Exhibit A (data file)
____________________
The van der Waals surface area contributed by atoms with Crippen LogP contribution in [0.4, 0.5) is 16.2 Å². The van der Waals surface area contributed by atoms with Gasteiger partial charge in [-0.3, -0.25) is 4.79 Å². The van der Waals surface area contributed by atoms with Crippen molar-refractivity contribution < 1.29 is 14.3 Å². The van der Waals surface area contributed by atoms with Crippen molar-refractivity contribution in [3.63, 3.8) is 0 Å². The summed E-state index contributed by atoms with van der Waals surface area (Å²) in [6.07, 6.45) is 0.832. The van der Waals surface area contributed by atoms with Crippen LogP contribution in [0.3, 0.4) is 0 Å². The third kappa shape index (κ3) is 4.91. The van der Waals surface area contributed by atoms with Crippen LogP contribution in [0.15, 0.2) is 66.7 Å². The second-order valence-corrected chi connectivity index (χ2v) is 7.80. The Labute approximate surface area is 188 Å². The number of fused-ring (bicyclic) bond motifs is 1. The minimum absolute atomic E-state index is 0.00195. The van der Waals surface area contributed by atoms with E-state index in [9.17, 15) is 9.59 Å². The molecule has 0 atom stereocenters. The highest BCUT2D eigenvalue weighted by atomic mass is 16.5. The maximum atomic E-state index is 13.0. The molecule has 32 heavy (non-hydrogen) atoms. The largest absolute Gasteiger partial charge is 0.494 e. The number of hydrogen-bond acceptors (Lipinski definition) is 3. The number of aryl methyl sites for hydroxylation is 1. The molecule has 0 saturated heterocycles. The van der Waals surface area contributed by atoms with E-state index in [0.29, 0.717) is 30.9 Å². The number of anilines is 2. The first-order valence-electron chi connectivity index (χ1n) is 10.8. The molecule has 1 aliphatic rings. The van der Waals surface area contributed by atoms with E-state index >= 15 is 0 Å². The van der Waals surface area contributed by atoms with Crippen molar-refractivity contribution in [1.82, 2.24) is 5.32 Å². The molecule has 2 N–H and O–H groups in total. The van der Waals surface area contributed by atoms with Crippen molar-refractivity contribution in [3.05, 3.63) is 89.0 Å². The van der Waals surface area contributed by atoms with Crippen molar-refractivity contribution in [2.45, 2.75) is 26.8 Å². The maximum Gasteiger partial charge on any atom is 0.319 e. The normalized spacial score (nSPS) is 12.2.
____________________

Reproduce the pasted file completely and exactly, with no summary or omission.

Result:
The van der Waals surface area contributed by atoms with Crippen LogP contribution in [0.4, 0.5) is 16.2 Å². The van der Waals surface area contributed by atoms with Gasteiger partial charge in [-0.3, -0.25) is 4.79 Å². The van der Waals surface area contributed by atoms with Crippen molar-refractivity contribution < 1.29 is 14.3 Å². The van der Waals surface area contributed by atoms with Crippen molar-refractivity contribution in [3.63, 3.8) is 0 Å². The summed E-state index contributed by atoms with van der Waals surface area (Å²) in [6.07, 6.45) is 0.832. The van der Waals surface area contributed by atoms with Crippen LogP contribution in [0.3, 0.4) is 0 Å². The third kappa shape index (κ3) is 4.91. The van der Waals surface area contributed by atoms with Crippen LogP contribution in [0.15, 0.2) is 66.7 Å². The second-order valence-corrected chi connectivity index (χ2v) is 7.80. The Labute approximate surface area is 188 Å². The number of fused-ring (bicyclic) bond motifs is 1. The minimum absolute atomic E-state index is 0.00195. The van der Waals surface area contributed by atoms with E-state index in [9.17, 15) is 9.59 Å². The molecule has 0 atom stereocenters. The highest BCUT2D eigenvalue weighted by atomic mass is 16.5. The maximum atomic E-state index is 13.0. The molecule has 32 heavy (non-hydrogen) atoms. The largest absolute Gasteiger partial charge is 0.494 e. The number of hydrogen-bond acceptors (Lipinski definition) is 3. The number of aryl methyl sites for hydroxylation is 1. The molecule has 0 saturated heterocycles. The van der Waals surface area contributed by atoms with E-state index in [0.29, 0.717) is 30.9 Å². The number of anilines is 2. The first-order valence-electron chi connectivity index (χ1n) is 10.8. The molecule has 1 aliphatic rings. The van der Waals surface area contributed by atoms with E-state index >= 15 is 0 Å². The van der Waals surface area contributed by atoms with Crippen molar-refractivity contribution in [1.82, 2.24) is 5.32 Å². The molecule has 2 N–H and O–H groups in total. The van der Waals surface area contributed by atoms with Crippen molar-refractivity contribution in [3.05, 3.63) is 89.0 Å². The van der Waals surface area contributed by atoms with Crippen molar-refractivity contribution in [2.45, 2.75) is 26.8 Å². The maximum Gasteiger partial charge on any atom is 0.319 e. The normalized spacial score (nSPS) is 12.2.